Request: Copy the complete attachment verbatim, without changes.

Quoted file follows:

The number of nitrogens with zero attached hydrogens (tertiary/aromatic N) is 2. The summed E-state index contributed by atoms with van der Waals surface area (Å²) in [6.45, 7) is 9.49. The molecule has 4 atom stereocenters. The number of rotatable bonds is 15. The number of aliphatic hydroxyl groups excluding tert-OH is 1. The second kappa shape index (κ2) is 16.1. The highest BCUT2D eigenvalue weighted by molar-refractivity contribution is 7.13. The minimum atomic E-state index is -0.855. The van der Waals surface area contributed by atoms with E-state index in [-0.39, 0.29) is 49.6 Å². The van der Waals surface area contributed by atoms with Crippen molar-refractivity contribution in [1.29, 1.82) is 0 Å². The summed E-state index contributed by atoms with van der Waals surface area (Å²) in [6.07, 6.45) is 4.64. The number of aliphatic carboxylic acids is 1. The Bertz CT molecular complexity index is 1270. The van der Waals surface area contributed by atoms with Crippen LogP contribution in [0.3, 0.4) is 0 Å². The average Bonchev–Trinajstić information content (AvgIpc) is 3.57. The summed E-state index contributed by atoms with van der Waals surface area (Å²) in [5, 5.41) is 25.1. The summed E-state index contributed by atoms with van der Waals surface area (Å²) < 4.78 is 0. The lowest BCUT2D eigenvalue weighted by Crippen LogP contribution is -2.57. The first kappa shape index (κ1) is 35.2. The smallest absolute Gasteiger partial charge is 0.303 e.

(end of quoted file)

The number of nitrogens with zero attached hydrogens (tertiary/aromatic N) is 2. The summed E-state index contributed by atoms with van der Waals surface area (Å²) in [6.45, 7) is 9.49. The molecule has 4 atom stereocenters. The number of rotatable bonds is 15. The number of aliphatic hydroxyl groups excluding tert-OH is 1. The second kappa shape index (κ2) is 16.1. The highest BCUT2D eigenvalue weighted by molar-refractivity contribution is 7.13. The minimum atomic E-state index is -0.855. The van der Waals surface area contributed by atoms with E-state index in [-0.39, 0.29) is 49.6 Å². The van der Waals surface area contributed by atoms with Crippen molar-refractivity contribution in [1.29, 1.82) is 0 Å². The summed E-state index contributed by atoms with van der Waals surface area (Å²) in [6.07, 6.45) is 4.64. The number of aliphatic carboxylic acids is 1. The Bertz CT molecular complexity index is 1270. The van der Waals surface area contributed by atoms with Crippen LogP contribution in [0.3, 0.4) is 0 Å². The average Bonchev–Trinajstić information content (AvgIpc) is 3.57. The summed E-state index contributed by atoms with van der Waals surface area (Å²) in [5, 5.41) is 25.1. The summed E-state index contributed by atoms with van der Waals surface area (Å²) < 4.78 is 0. The lowest BCUT2D eigenvalue weighted by Crippen LogP contribution is -2.57. The first kappa shape index (κ1) is 35.2. The smallest absolute Gasteiger partial charge is 0.303 e.